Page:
|Green means the beach’s most recent test results met relevant water quality standards.|
|Red means the beach’s most recent test results failed to meet water quality standards.|
|Grey means water quality information for the beach is too old (more than 7 days old) to be considered current, or that info is unavailable, or unreliable.|
When swimming season is over or when a beach's water quality data has not been updated frequently enough (weekly) it goes into historical status. This means that rather than displaying current data it displays the beach's average water quality for that year.
|Green means the beach passed water quality tests 95% of the time or more.|
|Yellow means the beach passed water quality tests 60-95% of the time.|
|Red means the beach failed water quality tests 40% of the time or more.|
We may manually set the status for a specific beach if we have concerns about the sampling protocol, if there is an emergency, if monitoring practices don't exist or have recently changed, or other reasons that render this site "special."
|This means that this site has been issued a Blue Flag status for the current swimming season. This status does not indicate current water quality.|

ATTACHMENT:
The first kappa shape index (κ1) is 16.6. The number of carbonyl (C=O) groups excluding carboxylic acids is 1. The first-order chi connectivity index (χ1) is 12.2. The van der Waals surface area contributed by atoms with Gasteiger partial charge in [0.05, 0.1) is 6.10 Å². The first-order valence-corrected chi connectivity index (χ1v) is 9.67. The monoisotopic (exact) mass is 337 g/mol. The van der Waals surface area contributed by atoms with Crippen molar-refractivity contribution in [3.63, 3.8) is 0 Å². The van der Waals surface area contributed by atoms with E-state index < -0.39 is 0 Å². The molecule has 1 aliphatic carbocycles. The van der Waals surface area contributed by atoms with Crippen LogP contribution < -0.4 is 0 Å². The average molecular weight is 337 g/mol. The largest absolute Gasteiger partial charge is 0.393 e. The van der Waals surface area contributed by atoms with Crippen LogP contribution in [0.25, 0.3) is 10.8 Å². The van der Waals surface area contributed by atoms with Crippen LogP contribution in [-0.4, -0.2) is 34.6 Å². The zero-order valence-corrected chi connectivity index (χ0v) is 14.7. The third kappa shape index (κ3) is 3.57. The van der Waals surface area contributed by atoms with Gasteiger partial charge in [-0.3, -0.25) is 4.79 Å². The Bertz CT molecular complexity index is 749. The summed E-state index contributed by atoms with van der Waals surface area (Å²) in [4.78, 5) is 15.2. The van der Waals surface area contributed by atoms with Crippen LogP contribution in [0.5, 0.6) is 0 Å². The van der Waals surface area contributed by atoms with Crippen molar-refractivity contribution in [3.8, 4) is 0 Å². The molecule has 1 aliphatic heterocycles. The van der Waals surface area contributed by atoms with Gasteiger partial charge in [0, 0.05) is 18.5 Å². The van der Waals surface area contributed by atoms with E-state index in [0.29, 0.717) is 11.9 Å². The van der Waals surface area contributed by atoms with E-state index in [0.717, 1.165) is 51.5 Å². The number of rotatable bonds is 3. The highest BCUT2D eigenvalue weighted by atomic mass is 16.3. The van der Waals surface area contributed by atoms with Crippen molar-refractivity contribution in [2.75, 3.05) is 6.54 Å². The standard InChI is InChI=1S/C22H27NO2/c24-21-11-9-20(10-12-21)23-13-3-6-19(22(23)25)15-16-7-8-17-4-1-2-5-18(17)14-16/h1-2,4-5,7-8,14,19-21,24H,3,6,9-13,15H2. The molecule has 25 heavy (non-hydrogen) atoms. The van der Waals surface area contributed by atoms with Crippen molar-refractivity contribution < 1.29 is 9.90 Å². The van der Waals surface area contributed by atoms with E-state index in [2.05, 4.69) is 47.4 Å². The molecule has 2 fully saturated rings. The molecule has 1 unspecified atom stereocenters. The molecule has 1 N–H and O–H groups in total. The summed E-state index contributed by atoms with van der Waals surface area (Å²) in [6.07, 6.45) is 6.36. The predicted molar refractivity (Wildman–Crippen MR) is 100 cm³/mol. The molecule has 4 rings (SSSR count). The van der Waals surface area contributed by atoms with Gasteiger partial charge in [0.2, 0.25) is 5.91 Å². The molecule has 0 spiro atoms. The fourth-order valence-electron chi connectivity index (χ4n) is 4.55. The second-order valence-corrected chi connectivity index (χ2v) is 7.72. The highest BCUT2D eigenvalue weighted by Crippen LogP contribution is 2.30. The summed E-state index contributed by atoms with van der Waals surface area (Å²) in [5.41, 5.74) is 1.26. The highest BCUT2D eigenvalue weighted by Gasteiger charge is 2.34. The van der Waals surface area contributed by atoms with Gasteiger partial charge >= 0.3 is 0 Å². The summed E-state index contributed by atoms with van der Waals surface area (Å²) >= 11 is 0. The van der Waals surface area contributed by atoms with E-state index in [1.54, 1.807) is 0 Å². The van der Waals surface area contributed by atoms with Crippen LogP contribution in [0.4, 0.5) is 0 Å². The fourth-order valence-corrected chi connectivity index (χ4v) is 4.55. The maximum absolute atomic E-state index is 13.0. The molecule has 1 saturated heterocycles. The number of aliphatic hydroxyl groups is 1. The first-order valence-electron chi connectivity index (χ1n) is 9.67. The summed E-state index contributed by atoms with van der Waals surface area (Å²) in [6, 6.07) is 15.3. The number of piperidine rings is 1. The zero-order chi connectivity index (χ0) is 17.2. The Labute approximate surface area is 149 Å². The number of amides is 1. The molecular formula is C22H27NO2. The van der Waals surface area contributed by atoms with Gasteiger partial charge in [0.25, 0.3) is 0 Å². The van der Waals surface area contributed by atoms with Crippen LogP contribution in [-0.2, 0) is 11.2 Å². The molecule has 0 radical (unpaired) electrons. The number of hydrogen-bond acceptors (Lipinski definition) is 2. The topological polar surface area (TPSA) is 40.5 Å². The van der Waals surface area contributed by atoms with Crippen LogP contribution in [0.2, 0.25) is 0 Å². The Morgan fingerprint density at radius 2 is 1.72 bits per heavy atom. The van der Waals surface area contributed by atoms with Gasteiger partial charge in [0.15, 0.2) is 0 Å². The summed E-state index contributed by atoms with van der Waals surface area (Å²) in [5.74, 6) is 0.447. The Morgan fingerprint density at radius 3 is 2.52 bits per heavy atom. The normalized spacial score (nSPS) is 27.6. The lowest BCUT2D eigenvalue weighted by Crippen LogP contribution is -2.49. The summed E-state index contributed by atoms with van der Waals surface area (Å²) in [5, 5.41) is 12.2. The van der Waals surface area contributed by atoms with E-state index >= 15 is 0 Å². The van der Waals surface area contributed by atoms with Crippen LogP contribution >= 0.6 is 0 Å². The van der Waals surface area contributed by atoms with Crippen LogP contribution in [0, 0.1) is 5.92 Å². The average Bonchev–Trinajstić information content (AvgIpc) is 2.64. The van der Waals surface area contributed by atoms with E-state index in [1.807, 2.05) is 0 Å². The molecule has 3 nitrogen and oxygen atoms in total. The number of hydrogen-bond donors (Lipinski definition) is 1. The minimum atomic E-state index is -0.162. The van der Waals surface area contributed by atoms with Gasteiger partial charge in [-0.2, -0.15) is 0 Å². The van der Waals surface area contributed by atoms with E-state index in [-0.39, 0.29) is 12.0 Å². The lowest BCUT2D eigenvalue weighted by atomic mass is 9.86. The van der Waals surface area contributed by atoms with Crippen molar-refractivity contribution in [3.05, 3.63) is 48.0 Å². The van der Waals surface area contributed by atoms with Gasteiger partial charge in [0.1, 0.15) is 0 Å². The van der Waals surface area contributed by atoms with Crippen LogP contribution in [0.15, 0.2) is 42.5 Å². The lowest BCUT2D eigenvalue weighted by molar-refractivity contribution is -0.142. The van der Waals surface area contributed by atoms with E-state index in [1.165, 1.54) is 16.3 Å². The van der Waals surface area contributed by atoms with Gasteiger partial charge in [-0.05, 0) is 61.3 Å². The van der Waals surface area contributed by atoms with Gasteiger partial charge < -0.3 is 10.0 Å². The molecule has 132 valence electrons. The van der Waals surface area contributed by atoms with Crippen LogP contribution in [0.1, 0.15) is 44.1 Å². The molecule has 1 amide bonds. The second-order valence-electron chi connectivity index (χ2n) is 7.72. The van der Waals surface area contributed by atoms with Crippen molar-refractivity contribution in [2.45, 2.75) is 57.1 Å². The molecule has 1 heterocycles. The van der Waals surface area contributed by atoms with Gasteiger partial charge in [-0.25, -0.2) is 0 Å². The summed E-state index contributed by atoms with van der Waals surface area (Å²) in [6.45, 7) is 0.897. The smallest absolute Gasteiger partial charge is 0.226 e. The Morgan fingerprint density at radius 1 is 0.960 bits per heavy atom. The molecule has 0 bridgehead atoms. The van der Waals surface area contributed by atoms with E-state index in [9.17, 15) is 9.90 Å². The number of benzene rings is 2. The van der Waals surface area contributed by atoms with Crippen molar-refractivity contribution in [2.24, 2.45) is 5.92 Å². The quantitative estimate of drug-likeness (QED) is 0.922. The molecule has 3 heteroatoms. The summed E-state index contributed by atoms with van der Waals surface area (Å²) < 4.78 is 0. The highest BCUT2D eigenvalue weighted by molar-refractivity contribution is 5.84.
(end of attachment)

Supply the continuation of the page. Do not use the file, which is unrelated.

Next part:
|Red means the water at the site has water quality issues or there is an emergency.|
|Grey means there is no current water quality information, the beach is under construction, there has been an event that has rendered water quality information unreliable or unavailable.|
|See the beach description for more information regarding their special status.|
An interesting interview on beach health from our friends at the Great Lakes Echo:
Climate and infrastructure both play a role in beach health. Extreme weather events and old sewage systems are enabling bacteria to pollute Great Lakes beaches. According to a 2012 report by the Natural Resources Defense Council, bacterial levels measured in 2011 of Great Lakes beaches exceeded national recommended health standards more than beaches in any other region.
Dr. Joan Rose is the Nowlin Endowed Chair of Water Research at Michigan State University. She joined Current State’s Mark Bashore to discuss beach health.
|Beach||Location||Water Quality||Water Quality|
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